Learning to care for others: Nunavut’s nursing program
“I’m going to do anything to stay these four years”
Nunavut’s new nursing students are enthusiastic about starting the first year of Nunavut Arctic College’s four-year nursing program, an enthusiasm they were eager to share when Sophie Rhys-Jones, the Countess of Wessex, paid a visit to the college Sept. 14.
The group of first year nursing students — 16 in all — is one of the biggest groups that physiology instructor René Ritter has taught.
“They’re all really keen and enthusiastic,” he said.
About half of them took the college foundations course, which is required by the college to prepare students academically for the demanding nursing courses.
The foundations program helped the students with terminology and to feel more comfortable at school, said first year student Taylor Glugosh, who found an interest in nursing after receiving good treatment from a community nurse in Rankin Inlet.
“She was very neutral and I really looked up to her, and I thought that’s the kind of role model I want to be for people,” said Glugosh, who is originally from Toronto.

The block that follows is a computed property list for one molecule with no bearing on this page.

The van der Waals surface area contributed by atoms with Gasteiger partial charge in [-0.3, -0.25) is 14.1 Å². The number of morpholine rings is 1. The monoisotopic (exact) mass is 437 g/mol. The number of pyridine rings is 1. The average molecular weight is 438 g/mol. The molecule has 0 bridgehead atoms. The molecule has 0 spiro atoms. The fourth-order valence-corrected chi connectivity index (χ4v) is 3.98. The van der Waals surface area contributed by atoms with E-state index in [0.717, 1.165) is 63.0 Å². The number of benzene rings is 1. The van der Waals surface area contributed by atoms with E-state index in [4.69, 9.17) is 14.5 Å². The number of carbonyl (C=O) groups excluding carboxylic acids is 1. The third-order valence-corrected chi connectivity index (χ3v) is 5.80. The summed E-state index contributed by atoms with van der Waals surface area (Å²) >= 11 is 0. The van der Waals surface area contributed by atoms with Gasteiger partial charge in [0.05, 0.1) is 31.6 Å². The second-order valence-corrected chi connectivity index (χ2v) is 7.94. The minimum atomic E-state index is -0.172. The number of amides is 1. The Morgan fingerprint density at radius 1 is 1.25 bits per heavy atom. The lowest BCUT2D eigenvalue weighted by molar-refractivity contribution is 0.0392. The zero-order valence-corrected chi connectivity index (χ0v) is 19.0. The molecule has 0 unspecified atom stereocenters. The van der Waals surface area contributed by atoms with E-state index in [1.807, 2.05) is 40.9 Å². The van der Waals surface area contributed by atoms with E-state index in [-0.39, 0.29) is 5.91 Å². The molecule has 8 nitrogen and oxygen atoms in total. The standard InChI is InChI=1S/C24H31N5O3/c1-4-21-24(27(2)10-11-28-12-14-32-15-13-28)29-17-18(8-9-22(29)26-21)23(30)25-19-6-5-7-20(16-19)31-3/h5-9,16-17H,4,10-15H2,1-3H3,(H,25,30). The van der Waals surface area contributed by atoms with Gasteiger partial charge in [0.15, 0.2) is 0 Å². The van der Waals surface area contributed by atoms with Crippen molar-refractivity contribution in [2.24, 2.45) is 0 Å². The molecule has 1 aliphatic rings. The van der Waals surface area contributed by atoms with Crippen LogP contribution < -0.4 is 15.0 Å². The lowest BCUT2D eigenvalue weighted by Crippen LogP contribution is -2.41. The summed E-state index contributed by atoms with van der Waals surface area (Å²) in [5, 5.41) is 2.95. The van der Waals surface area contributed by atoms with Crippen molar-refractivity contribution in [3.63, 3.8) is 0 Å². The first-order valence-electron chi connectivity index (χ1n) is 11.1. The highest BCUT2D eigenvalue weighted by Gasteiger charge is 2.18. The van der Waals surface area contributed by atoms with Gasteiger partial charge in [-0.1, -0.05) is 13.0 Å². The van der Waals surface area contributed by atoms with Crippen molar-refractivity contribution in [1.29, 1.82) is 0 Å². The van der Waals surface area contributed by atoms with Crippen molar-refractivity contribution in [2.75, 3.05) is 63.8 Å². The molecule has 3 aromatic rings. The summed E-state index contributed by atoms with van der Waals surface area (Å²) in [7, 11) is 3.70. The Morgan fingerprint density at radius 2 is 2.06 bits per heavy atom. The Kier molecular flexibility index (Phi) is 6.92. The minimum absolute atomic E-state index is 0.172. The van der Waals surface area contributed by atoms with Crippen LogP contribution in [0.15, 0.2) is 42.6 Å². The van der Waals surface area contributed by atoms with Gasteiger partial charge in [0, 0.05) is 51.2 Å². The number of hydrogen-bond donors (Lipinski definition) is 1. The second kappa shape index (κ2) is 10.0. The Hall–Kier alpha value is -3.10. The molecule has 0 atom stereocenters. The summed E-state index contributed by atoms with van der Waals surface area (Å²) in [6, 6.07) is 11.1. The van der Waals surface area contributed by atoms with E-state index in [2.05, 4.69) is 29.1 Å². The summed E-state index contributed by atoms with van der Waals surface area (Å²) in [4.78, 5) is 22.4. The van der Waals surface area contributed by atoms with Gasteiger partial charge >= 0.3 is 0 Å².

“Typically you would think that your family would be the one to be there for you, but that’s not always the case for everybody, and to be able to be that outside person to look at a situation and be able to pass no judgment, I think that’s somebody that everybody needs once in awhile,” she added.
First year student Alookie Itorcheak agrees.
She wants to set a good example for other prospective nursing students.
“I wanted to let other people know that you can go through the program, you can have a career, and show them that you can do it,” she said.
Itorcheak, who has lived in Iqaluit all her life, said the program was convenient for her — “I wanted to grab it and I just wanted to learn.”
She also started the program because many patients prefer to speak Inuktitut when talking to a nurse.
“You can be very understanding, and if you work with other nurses, it would be beneficial to them too,” Itorcheak said.
The fledging nurses already know a nurse needs to be able to care for others.
“I’ve always been told I’ve been a very caring person,” said first-year student Emily Aoudla-Henrie, who has had to step up and care for family members during hard situations.
“I was told that it comes so naturally to me and that I should become a nurse,” she said.
“Whatever obstacle will be thrown at me, whether its personal issues or life issues just in general, I’m going to do anything in my will to stay these four years,” Aoudla-Henrie added.
After they graduate, Glugosh, Aoudla-Henrie and Itorcheak plan to practice nursing in Nunavut.
“My hope and my wish for this class would be that we all make it there together.”